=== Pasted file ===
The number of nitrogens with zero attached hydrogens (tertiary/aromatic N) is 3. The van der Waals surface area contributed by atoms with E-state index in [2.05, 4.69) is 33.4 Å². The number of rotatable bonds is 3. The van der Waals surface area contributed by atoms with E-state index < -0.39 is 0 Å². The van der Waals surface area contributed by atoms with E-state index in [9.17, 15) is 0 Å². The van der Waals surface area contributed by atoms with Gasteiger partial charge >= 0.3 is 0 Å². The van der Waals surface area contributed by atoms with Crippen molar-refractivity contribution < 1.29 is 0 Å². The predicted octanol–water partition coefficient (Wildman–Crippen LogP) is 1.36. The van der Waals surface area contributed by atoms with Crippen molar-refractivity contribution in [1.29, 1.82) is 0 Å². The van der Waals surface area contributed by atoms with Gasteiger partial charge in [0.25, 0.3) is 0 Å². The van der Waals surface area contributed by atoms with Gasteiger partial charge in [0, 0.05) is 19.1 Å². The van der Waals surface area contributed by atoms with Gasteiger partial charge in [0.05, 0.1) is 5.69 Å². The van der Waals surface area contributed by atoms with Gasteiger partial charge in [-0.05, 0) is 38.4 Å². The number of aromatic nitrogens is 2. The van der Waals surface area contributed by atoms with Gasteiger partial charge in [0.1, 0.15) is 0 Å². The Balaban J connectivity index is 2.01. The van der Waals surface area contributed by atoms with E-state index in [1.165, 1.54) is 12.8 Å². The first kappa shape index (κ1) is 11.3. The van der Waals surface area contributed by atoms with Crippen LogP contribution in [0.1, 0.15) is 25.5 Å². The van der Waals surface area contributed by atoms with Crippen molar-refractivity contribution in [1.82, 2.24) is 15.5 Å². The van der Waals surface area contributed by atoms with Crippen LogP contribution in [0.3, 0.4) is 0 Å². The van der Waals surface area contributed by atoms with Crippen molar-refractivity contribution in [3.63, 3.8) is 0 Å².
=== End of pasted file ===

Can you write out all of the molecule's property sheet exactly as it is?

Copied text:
The number of nitrogens with zero attached hydrogens (tertiary/aromatic N) is 3. The van der Waals surface area contributed by atoms with E-state index in [2.05, 4.69) is 33.4 Å². The number of rotatable bonds is 3. The van der Waals surface area contributed by atoms with E-state index < -0.39 is 0 Å². The van der Waals surface area contributed by atoms with E-state index in [9.17, 15) is 0 Å². The van der Waals surface area contributed by atoms with Gasteiger partial charge >= 0.3 is 0 Å². The van der Waals surface area contributed by atoms with Crippen molar-refractivity contribution < 1.29 is 0 Å². The predicted octanol–water partition coefficient (Wildman–Crippen LogP) is 1.36. The van der Waals surface area contributed by atoms with Crippen molar-refractivity contribution in [1.29, 1.82) is 0 Å². The van der Waals surface area contributed by atoms with Gasteiger partial charge in [0.25, 0.3) is 0 Å². The van der Waals surface area contributed by atoms with Gasteiger partial charge in [0, 0.05) is 19.1 Å². The van der Waals surface area contributed by atoms with Gasteiger partial charge in [0.05, 0.1) is 5.69 Å². The van der Waals surface area contributed by atoms with Gasteiger partial charge in [-0.05, 0) is 38.4 Å². The number of aromatic nitrogens is 2. The van der Waals surface area contributed by atoms with Gasteiger partial charge in [0.1, 0.15) is 0 Å². The Balaban J connectivity index is 2.01. The van der Waals surface area contributed by atoms with E-state index in [1.165, 1.54) is 12.8 Å². The first kappa shape index (κ1) is 11.3. The van der Waals surface area contributed by atoms with Crippen LogP contribution in [0.1, 0.15) is 25.5 Å². The van der Waals surface area contributed by atoms with Crippen molar-refractivity contribution in [1.82, 2.24) is 15.5 Å². The van der Waals surface area contributed by atoms with Crippen LogP contribution in [0.3, 0.4) is 0 Å². The van der Waals surface area contributed by atoms with Crippen molar-refractivity contribution in [3.63, 3.8) is 0 Å².